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To the Presbyters and Deacons.
Argument.— The Argument of This Letter is Sufficiently in Agreement with the Preceding, and It Appears that It is the One of Which He Speaks in the Following Letter; For He Praises His Clergy for Having Rejected from Communion Gaius of Didda, a Presbyter, and His Deacon, Who Rashly Communicated with the Lapsed; And Exhorts Them to Do the Same with Certain Others.
1. Cyprian to the presbyters and deacons, his brethren, greeting. You have done uprightly and with discipline, beloved brethren, that, by the advice of my colleagues who were present, you have decided not to communicate with Gaius the presbyter of Didda, and his deacon; who, by communicating with the lapsed, and offering their oblations, have been frequently taken in their wicked errors; and who once and again, as you wrote to me, when warned by my colleagues not to do this, have persisted obstinately, in their presumption and audacity, deceiving certain brethren also from among our people, whose benefit we desire with all humility to consult, and whose salvation we take care for, not with affected adulation, but with sincere faith, that they may supplicate the Lord with true penitence and groaning and sorrow, since it is written,
Remember from whence you are fallen, and repent. Revelation 2:5 And again, the divine Scripture says,
Thus says the Lord, When you shall be converted and lament, then you shall be saved, and shall know where you have been. Isaiah 30:15
2. Yet how can those mourn and repent, whose groanings and tears some of the presbyters obstruct when they rashly think that they may be communicated with, not knowing that it is written,
They who call you happy cause you to err, and destroy the path of your feet? Isaiah 3:12 Naturally, our wholesome and true counsels have no success, while the salutary truth is hindered by mischievous blandishments and flatteries, and the wounded and unhealthy mind of the lapsed suffers what those also who are bodily diseased and sick often suffer; that while they refuse wholesome food and beneficial drink as bitter and distasteful, and crave those things which seem to please them and to be sweet for the present, they are inviting to themselves mischief and death by their recklessness and intemperance. Nor does the true remedy of the skilful physician avail to their safety, while the sweet enticement is deceiving with its charms.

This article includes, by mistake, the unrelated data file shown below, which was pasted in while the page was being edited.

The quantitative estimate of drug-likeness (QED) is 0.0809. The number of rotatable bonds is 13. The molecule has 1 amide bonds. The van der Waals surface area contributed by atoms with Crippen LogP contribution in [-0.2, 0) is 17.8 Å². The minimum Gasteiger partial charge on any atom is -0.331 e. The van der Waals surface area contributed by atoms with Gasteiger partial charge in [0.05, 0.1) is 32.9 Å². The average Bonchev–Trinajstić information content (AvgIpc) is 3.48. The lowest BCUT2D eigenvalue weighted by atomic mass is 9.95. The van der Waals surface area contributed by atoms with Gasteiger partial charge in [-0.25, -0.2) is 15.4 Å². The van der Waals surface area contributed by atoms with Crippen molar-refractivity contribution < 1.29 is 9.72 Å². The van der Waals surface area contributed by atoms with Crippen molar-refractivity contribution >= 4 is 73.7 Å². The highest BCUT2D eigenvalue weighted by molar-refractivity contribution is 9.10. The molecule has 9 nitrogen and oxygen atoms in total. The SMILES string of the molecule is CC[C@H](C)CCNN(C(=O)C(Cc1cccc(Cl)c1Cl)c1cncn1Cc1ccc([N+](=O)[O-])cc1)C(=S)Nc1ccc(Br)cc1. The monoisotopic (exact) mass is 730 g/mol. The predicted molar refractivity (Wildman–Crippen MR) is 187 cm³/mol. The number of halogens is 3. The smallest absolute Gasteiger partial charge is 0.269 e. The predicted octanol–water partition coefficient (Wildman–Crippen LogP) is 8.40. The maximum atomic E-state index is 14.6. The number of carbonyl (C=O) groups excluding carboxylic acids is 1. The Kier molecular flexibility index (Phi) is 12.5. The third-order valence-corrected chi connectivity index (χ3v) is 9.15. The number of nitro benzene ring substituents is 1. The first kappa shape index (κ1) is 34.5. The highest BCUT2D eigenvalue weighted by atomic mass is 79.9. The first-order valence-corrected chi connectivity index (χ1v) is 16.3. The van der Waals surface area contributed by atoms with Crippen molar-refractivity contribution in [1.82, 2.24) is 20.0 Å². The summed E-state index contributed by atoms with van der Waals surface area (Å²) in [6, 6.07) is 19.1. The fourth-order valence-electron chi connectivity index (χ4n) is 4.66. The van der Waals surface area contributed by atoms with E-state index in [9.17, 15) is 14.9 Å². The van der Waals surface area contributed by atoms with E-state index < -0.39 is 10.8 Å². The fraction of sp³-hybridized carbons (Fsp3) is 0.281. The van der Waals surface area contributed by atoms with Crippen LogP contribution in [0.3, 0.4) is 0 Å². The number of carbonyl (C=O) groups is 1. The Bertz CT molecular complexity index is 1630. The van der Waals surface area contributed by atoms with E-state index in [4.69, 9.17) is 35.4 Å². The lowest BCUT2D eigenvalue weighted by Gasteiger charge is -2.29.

3. Do you, therefore, according to my letters, take counsel about this faithfully and wholesomely, and do not recede from better counsels; and be careful to read these same letters to my colleagues also, if there are any present, or if any should come to you; that, with unanimity and concord, we may maintain a healthful plan for soothing and healing the wounds of the lapsed, intending to deal very fully with all when, by the Lord's mercy, we shall begin to assemble together. In the meantime, if any unrestrained and impetuous person, whether of our presbyters or deacons or of strangers, should dare, before our decree, to communicate with the lapsed, let him be expelled from our communion, and plead the cause of his rashness before all of us when, by the Lord's permission, we shall assemble together again. Moreover, you wished me to reply what I thought concerning Philumenus and Fortunatus, sub-deacons, and Favorinus, an acolyte, who retired in the midst of the time of trial, and have now returned. Of which thing I cannot make myself sole judge, since many of the clergy are still absent, and have not considered, even thus late, that they should return to their place; and this case of each one must be considered separately and fully investigated, not only with my colleagues, but also with the whole of the people themselves. For a matter which hereafter may constitute an example as regards the ministers of the Church must be weighed and adjudged with careful deliberation. In the meanwhile, let them only abstain from the monthly division, not so as to seem to be deprived of the ministry of the Church, but that all matters being in a sound state, they may be reserved till my coming. I bid you, beloved brethren, ever heartily farewell.Greet all the brotherhood, and farewell.
Source. Translated by Robert Ernest Wallis. From Ante-Nicene Fathers, Vol. 5. Edited by Alexander Roberts, James Donaldson, and A. Cleveland Coxe. (Buffalo, NY: Christian Literature Publishing Co., 1886.) Revised and edited for New Advent by Kevin Knight. <http://www.newadvent.org/fathers/050627.htm>.
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